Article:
A project triumvirate

There are three forces that shape a project: domain, process and technology. Add the “-driven” suffix to any of them and you’ll perhaps recognize some of the methods used in projects you’ve been involved in and yet, as soon as one takes too much of a lead against the other two, failure will follow almost inevitably. At the intersection of these three forces we find familiar terms and concepts but first a word or two about each of them:

Back in the days of the tech bubble, tech was allmighty. Buzzwords like Java, EJBs, PHP defined entire projects. It was the time where software became accessible to a much larger audience. The new wave of enthusiastic geeks embraced everything from new languages to professional certifications to the then-nascent open source. I admit having my share of technology-driven projects back in the day…

Process brings structure and pace to a project. The two complementary components of a project process are methodology and integration. We are all too familiar with methodology: waterfall, RUP or agile methods of software development are vastly documented and practiced; integration largely is defect management, testing, build, deployment and documentation. Today they all come together in what is called continuous integration where all these concepts become interrelated in a repetitive process that produces accountability and visibility into the progress of a project. Process is also the one force that tends to disappear first after a project is finished.

The domain captures entities and business logic, is driven by the business requirements and is in no way influenced by the two other forces. The most successful way to employ the domain is through Domain Driven Design where the main focus of software development is neither technology nor process but the business requirements.

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Process Journalism really is Agile Journalism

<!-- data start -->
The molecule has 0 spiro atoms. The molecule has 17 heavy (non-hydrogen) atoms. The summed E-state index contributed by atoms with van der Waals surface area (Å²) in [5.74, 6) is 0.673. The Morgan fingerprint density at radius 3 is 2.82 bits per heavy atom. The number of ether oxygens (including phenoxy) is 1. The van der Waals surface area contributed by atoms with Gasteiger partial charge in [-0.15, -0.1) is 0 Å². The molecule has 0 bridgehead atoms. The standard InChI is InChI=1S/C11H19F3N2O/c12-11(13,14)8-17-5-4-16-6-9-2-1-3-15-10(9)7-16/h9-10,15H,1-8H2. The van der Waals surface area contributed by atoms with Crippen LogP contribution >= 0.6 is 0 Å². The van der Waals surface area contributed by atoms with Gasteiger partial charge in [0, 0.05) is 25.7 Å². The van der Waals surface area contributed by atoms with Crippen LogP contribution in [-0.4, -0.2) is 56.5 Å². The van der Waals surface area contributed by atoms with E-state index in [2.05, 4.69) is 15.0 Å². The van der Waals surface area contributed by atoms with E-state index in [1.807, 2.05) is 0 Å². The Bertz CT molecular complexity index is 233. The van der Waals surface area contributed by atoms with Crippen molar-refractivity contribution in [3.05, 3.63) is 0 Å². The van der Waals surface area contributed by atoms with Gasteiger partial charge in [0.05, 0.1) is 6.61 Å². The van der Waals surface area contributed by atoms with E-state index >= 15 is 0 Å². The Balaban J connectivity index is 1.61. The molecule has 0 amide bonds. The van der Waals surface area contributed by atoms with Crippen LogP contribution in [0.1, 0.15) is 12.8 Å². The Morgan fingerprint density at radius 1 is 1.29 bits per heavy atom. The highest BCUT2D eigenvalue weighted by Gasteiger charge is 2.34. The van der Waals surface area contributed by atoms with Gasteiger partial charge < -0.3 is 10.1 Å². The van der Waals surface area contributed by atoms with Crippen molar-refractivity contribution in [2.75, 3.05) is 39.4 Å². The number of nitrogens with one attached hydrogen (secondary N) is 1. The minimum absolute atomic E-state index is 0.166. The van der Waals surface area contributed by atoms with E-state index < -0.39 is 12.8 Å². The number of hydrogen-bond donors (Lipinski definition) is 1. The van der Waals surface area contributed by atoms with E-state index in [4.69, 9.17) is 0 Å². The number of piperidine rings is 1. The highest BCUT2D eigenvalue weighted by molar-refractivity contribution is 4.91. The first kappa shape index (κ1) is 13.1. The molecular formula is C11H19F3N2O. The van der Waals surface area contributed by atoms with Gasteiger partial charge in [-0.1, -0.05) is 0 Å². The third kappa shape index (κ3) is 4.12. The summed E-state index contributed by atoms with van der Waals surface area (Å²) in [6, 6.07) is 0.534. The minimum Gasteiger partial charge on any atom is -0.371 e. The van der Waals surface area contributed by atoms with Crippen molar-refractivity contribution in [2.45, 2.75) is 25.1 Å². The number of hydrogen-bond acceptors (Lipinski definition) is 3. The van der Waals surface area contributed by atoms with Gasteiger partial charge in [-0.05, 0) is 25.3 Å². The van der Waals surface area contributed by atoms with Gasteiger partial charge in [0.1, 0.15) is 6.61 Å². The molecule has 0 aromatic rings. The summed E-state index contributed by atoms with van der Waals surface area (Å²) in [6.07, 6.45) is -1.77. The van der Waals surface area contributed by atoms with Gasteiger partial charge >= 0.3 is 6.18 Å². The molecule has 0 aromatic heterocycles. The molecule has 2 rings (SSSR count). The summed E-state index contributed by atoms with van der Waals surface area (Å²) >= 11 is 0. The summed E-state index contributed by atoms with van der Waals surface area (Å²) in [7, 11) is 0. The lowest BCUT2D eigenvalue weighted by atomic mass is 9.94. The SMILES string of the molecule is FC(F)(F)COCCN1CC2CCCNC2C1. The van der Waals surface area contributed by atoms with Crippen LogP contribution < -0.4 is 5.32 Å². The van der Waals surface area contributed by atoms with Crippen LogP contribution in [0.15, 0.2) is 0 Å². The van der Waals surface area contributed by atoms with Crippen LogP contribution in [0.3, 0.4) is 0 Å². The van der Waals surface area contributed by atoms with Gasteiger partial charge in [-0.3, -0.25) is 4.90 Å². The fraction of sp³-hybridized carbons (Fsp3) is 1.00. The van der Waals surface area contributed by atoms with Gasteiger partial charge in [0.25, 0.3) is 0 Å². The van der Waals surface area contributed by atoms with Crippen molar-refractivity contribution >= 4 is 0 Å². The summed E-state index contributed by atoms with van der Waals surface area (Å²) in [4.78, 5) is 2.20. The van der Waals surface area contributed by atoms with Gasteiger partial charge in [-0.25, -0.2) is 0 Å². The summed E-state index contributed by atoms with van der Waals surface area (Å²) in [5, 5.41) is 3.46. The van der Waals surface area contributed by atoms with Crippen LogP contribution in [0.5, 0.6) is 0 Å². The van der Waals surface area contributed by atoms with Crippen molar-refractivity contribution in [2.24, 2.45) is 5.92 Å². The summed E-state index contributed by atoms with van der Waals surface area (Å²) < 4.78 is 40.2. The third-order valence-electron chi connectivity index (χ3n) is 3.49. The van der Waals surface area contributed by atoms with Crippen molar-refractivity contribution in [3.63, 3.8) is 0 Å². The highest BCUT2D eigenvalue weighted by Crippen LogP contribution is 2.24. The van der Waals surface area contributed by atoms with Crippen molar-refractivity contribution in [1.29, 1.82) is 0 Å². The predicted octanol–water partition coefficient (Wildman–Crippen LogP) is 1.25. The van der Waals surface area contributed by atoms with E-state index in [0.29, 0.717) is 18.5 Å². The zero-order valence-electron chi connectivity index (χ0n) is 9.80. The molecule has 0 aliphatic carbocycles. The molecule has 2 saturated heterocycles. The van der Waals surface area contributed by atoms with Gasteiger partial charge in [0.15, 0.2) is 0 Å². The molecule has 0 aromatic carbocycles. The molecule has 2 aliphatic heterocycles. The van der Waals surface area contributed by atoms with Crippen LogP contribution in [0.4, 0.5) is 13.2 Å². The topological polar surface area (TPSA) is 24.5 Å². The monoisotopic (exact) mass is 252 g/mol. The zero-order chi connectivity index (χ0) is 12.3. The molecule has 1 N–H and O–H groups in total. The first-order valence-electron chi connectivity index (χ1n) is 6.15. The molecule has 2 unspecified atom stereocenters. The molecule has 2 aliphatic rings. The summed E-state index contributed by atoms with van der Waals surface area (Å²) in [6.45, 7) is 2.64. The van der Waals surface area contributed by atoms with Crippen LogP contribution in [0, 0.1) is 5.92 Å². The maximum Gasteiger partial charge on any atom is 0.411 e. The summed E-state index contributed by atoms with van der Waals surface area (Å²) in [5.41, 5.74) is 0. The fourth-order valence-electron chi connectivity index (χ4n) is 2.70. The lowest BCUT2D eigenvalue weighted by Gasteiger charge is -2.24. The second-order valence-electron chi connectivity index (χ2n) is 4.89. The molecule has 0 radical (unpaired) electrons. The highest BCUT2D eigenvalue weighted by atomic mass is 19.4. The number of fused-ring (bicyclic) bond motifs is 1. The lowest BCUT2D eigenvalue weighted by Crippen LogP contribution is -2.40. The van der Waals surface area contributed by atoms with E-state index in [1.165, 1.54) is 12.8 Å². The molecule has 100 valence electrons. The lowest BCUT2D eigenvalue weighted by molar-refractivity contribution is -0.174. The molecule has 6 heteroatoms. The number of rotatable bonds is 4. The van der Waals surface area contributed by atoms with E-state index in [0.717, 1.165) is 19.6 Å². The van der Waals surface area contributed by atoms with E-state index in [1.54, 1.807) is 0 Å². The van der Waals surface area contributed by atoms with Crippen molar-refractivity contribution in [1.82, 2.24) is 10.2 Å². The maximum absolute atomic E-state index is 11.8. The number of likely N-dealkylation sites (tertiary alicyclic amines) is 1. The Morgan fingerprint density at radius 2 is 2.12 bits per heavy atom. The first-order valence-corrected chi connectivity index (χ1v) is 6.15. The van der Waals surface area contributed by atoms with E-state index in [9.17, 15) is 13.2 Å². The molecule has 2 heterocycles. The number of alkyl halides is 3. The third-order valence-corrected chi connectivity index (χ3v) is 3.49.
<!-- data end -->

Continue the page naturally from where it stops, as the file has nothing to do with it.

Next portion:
MediaThere’s an interesting story rippling the news stream these days: The New York Times is questioning the ways Techcrunch reports on news. The crux of the issue is product journalism v. process journalism, the act of producing news only after all facts have been verified versus just writing the story based on what the author best knows about an event at that moment then let the story evolve and provide rigorous updates and corrections once it does.
As I was reading, I got an epiphany. The “old media” is following the old methods, much like the waterfall process where the story (the requirements) has to be fully known before proceeding with actually breaking the story (the implementation). The new media follows a radical approach: it starts with a lead (or rumor) that is initially published in a somewhat crude form, then the story evolves based on field feedback and facts drawn from the actual reality, until it becomes accurate. Even the language of the aforementioned references use words like “iterative process”, “transparent” and “standards” the same way I’d use them when talking about developing software.

This method of early release followed by incremental improvements resembles so much the agile methods of software development, I’m calling it Agile Journalism.

A revolution is happening in the media. Old methods are swiftly pushed aside; the emergence of the Internet as the news dissemination medium is fundamentally changing the ways the reality is reported upon. Who wants to read a story that is already obsolete or wrong altogether and impossible to be corrected/evolved until a new paper edition is off the press? The new media not only breaks news faster (release early) but gets the stories right eventually, simply because the new rules (standards) are clearly stating that until confirmed, the product -otherwise useful- is still a beta representation of the reality and the consumers already know how to consume such product.

From blogs to real time news streams, the new media’s aspiration is to bring the most accurate information yet to the consumers. It can and will do it by revolutionizing the way the stories are iteratively discovered based on constant feedback, the same way agile methods are revolutionizing the software industry.

Image courtesy hirefrank

Proposal to standardize the Level 2 query cache configuration in JPA 2.0

Level 2 cache is one of the most powerful features of the JPA spec. It’s a transparent layer that manages out-of-session data access and cranks-up the performance of the data access tier. To my knowledge it has been first seen in Hibernate and was later adopted by the then-emerging JPA spec (driven mostly by the Hibernate guys back in the day).